In retrospect, it was very obvious that he has a distinct bias against anyone in my former agency.  In any situation where someone from my agency contradicted anyone from the mid-sized agency, he always sided with them.  Even in the instance where we pointed out a safety concern, he went against this in favour of how the other agency's staff person wanted to do things.  When one of my agency's managers reported a breach of privacy to him (which was in turn reportable by him to the provincial privacy officer), he told her not to be a tattle-tale.  He never reported it.  Instead of hiring a person who would draw the three agencies together in a true amalgamation, this CEO works hard to keep the wedge in place and to grow it. 

The lessons I learned here:

  1. Trust your gut.  When it says go, you go.
  2. Be careful who you call friend. 
  3. Get legal advice, but also get financial advice.  
  4. Get all the promises in writing before you sign off. 

February 07, 2020

It's not just the journey, it's who you're with.

I belong to a motorcycle group.  Not one of those stereotype clubs, but a group of people who like riding bikes, who like fundraising for worthwhile causes, and who like hanging out together.  About three or so years ago I had backed way off from participating in most of the activities due in part to my husband’s PTSD, and in part to my own health issues I was dealing with.  Then about two years ago I got a call from one of my club-mates who was now the president of our chapter.  He told me that a lot of things had changed, and he needed me.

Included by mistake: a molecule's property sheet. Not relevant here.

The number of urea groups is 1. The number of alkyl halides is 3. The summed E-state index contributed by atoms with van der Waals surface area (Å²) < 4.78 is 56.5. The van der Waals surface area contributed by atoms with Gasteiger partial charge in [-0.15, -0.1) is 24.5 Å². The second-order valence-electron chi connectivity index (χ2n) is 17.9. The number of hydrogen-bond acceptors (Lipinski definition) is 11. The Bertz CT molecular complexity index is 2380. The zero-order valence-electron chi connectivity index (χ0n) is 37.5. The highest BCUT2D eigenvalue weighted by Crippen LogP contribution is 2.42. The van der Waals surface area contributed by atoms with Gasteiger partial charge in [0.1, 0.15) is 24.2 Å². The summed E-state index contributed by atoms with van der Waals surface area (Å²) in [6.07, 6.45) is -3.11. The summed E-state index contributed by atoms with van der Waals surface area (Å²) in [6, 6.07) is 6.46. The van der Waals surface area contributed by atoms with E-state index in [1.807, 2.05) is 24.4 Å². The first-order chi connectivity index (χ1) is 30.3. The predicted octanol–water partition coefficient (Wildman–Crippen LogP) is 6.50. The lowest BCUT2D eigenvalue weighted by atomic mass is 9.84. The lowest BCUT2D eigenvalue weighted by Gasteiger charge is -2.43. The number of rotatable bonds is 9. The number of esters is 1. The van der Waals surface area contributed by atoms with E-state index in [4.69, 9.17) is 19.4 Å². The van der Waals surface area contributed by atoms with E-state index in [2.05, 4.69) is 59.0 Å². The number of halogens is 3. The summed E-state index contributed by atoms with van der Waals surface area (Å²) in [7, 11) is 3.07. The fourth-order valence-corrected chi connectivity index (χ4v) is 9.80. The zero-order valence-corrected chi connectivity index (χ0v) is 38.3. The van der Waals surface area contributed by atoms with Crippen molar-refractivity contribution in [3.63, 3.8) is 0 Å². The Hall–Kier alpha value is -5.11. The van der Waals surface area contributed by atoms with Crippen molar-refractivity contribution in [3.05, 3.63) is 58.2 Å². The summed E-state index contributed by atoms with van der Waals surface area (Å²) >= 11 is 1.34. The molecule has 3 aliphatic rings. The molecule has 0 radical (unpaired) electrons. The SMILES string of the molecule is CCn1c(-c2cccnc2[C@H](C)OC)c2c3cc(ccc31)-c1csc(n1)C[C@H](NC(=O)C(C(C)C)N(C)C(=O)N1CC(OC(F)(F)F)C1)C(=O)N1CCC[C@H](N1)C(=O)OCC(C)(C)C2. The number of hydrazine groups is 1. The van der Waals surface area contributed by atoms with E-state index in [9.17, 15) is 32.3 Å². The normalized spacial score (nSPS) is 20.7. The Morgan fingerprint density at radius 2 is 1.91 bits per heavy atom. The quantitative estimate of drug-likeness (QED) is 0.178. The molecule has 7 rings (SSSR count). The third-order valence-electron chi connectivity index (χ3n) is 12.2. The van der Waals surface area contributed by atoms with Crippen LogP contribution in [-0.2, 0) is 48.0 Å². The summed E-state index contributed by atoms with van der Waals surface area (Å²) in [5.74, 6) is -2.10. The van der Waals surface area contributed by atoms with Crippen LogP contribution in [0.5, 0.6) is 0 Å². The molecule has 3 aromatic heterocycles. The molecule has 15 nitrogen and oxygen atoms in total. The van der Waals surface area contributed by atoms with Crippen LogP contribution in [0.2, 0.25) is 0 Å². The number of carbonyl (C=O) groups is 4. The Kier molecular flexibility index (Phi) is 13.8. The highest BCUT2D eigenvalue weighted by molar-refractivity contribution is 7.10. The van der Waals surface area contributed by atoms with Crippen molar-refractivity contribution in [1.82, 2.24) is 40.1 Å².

So I went.  A lot of things had changed!  Over half our membership had dropped away, some of them to form a new club, and others just gone.  To my chagrin, I saw that some of the remaining members were ones I wished had left:  one being a trouble-making know-it-all, and another being a back-stabbing asshole.  I know this because it was my back that got stabbed.  I saw fairly quickly why the president needed me.  It was obvious that he was ‘alone’ after the departure of a number of established members.  He needed someone on his side and I was it.  Despite his being president, I witnessed overt hostility and disrespect towards him.  As the months rolled on, he told me he was calling it quits after the next elections.  He was sick of the fighting.  I convinced him to stay and told him that if he ran for president again, I would run for vice-president and that side-by-side we would rebuild.